India’s Big Naval Nightmare: Aircraft Carriers as Floating Paper Tigers?


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Most likely, India would attempt to enforce a blockade of Pakistan and use its carriers to strike land-based targets. But Pakistan has several means to attack Indian carriers — with near-undetectable submarines and anti-ship missiles — which must also operate relatively far from India itself in the western and northern Arabian Sea. China does not have a similar disadvantage, as the PLAN would likely keep its carriers close and within the “first island chain” including Taiwan, closer to shore where supporting aircraft and ground-based missile launchers can help out.

Thus, Indian carriers would be relatively vulnerable and only one of them will have aircraft capable of launching with standard ordnance and fuel. And that is after Vishal sets sail in the next decade.

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Robert Beckhusen — The National Interest

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U.S. RESPONSE TO SOUTH ASIA’S 1998 NUCLEAR TESTS


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Why did India and Pakistan test nuclear weapons in May 1998, and how did the United States and the international community respond?

How did the United States engage with India and Pakistan post-1998?

Within eight months of the nuclear tests, Pakistan, under General Pervez Musharraf, infiltrated military units into the Kargil sector of Indian-administered Kashmir. In May 1999, when these units were discovered, any negotiations towards the signing of the CTBT took a back seat to U.S. crisis management efforts to prevent a nuclear war over Kashmir. After 9/11, the United States’ strategic priorities in South Asia shifted, as it sought Pakistani help to fight the “war on terror.” As a result, any remaining sanctions were lifted in September 2001.

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South Asian Voices

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Pakistan’s Sham Election


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How will this outcome affect India Pakistan relations?

Those of us who have watched Pakistan for decades, however, viewed the election with a more jaundiced eye. It was marked by appalling levels of electoral violence, including an election day suicide bombing in Quetta that killed at least 31. Second, the result was predetermined by Pakistan’s powerful army, which engaged in electoral malfeasance for months leading up to the election and on election day itself. The army was hell-bent upon securing Khan’s victory and even encouraged political parties with overt ties to terrorist groups to field several hundred candidates, alongside some 1,500 candidates tied to Pakistan’s right-wing Islamist parties. These right-wing groups will help forge Khan’s electoral coalition, underwritten by Pakistan’s army and the powerful Inter-Services Intelligence (ISI), the intelligence agency that does the army’s dirty work at home and abroad.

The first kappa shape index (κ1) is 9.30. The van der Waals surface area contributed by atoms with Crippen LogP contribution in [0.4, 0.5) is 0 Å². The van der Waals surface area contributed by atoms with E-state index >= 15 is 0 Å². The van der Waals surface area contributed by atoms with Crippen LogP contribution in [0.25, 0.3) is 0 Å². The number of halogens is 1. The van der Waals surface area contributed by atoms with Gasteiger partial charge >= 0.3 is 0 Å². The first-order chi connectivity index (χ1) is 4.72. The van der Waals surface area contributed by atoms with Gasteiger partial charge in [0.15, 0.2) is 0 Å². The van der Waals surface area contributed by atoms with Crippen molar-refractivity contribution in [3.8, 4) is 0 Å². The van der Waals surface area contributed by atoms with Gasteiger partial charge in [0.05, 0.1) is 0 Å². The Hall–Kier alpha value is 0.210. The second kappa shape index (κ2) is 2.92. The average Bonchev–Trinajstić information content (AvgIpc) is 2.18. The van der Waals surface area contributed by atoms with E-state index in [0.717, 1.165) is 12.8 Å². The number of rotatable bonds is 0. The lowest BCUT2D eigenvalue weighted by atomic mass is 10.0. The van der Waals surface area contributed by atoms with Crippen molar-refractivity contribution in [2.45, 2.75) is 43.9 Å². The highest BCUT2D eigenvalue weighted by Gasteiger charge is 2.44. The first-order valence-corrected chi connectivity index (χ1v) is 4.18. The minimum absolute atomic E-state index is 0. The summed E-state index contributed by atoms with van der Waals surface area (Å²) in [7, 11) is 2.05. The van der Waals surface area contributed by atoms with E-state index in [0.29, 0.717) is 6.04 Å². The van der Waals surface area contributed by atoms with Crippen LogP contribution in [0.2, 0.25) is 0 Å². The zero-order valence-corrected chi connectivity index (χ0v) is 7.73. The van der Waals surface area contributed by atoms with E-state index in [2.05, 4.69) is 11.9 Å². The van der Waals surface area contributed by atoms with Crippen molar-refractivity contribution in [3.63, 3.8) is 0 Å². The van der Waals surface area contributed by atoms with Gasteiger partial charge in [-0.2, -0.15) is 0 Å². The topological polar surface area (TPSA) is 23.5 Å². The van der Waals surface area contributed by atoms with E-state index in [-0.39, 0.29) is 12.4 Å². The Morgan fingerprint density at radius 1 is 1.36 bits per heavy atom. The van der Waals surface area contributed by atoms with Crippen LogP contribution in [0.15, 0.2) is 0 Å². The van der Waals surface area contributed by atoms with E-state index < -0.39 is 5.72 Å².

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C. Christine Fair — Foreign Affairs

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How oppressed are Muslims in India?


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View from the other side.

Additionally, India is still officially a secular state where the rights of religious minorities are enshrined in the constitution, despite Modi government’s best efforts to the contrary. Unfortunately, the same cannot be said of Pakistan where the Objectives Resolution solidified a second-class constitutional status for non-Muslim Pakistanis and where the definition of ‘Muslim’ itself is continuously shrinking. Rightly or wrongly, for many secular-minded Indians who are concerned about the deteriorating situation of religious minorities in their country, Pakistan stands as a warning of what might be in store for them in the not-too-distant future if they fail to quickly correct their path.

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Nida Kirmani — Herald

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AN INDIA-PAKISTAN CRISIS: SHOULD WE CARE?


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The relation between India and Pakistan has worsened considerably. Today’s needull discusses why the world should care that this situation does not worsens further.

Specifically, the next significant cross-border terrorist attack in India could put New Delhi in a bind. Given that the Modi government struck a triumphant chord and declared victory in the wake of the post-Uri military action, another terrorist incident would confirm a failure of this approach to deter terrorism. Prime Minister Modi would likely face immense public pressure to do more to punish Pakistan. Pakistan absorbed the post-Uri Indian strike without overtly striking back, but in doing so, its leadership expended immense political capital. Pakistan would therefore find it extremely difficult to hold back next time round, especially if the quantum of Indian use of force is greater. A tit-for-tat escalatory dynamic could easily be unleashed in such a crisis scenario.

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Moeed Yusuf — War on the Rocks

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